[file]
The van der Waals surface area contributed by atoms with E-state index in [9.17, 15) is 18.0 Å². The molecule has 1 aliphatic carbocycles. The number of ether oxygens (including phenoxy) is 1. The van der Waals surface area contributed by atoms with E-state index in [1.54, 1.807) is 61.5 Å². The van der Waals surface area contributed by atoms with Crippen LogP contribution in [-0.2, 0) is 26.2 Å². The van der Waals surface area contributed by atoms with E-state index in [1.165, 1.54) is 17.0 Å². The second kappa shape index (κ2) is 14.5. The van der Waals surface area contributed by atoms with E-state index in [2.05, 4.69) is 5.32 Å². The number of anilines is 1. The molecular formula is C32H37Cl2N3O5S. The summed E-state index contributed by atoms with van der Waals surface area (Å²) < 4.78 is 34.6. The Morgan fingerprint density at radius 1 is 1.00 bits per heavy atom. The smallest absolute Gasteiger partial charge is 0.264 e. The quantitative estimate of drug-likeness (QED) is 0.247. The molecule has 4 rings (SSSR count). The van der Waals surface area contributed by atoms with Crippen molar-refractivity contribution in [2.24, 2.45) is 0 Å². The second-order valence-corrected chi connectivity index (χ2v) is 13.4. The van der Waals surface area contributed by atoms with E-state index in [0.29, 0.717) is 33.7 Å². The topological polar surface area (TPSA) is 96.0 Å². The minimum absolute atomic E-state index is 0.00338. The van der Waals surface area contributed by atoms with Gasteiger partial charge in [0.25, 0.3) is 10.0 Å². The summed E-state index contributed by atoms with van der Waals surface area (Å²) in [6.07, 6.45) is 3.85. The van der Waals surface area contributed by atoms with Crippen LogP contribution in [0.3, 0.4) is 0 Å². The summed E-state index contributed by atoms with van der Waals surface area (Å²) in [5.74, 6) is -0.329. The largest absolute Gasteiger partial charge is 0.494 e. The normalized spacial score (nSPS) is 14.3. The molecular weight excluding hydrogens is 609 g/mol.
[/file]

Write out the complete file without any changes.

The van der Waals surface area contributed by atoms with E-state index in [9.17, 15) is 18.0 Å². The molecule has 1 aliphatic carbocycles. The number of ether oxygens (including phenoxy) is 1. The van der Waals surface area contributed by atoms with E-state index in [1.54, 1.807) is 61.5 Å². The van der Waals surface area contributed by atoms with Crippen LogP contribution in [-0.2, 0) is 26.2 Å². The van der Waals surface area contributed by atoms with E-state index in [1.165, 1.54) is 17.0 Å². The second kappa shape index (κ2) is 14.5. The van der Waals surface area contributed by atoms with E-state index in [2.05, 4.69) is 5.32 Å². The number of anilines is 1. The molecular formula is C32H37Cl2N3O5S. The summed E-state index contributed by atoms with van der Waals surface area (Å²) < 4.78 is 34.6. The Morgan fingerprint density at radius 1 is 1.00 bits per heavy atom. The smallest absolute Gasteiger partial charge is 0.264 e. The quantitative estimate of drug-likeness (QED) is 0.247. The molecule has 4 rings (SSSR count). The van der Waals surface area contributed by atoms with Crippen molar-refractivity contribution in [2.24, 2.45) is 0 Å². The second-order valence-corrected chi connectivity index (χ2v) is 13.4. The van der Waals surface area contributed by atoms with E-state index in [0.29, 0.717) is 33.7 Å². The topological polar surface area (TPSA) is 96.0 Å². The minimum absolute atomic E-state index is 0.00338. The van der Waals surface area contributed by atoms with Gasteiger partial charge in [0.25, 0.3) is 10.0 Å². The summed E-state index contributed by atoms with van der Waals surface area (Å²) in [6.07, 6.45) is 3.85. The van der Waals surface area contributed by atoms with Crippen LogP contribution in [0.3, 0.4) is 0 Å². The summed E-state index contributed by atoms with van der Waals surface area (Å²) in [5.74, 6) is -0.329. The largest absolute Gasteiger partial charge is 0.494 e. The normalized spacial score (nSPS) is 14.3. The molecular weight excluding hydrogens is 609 g/mol.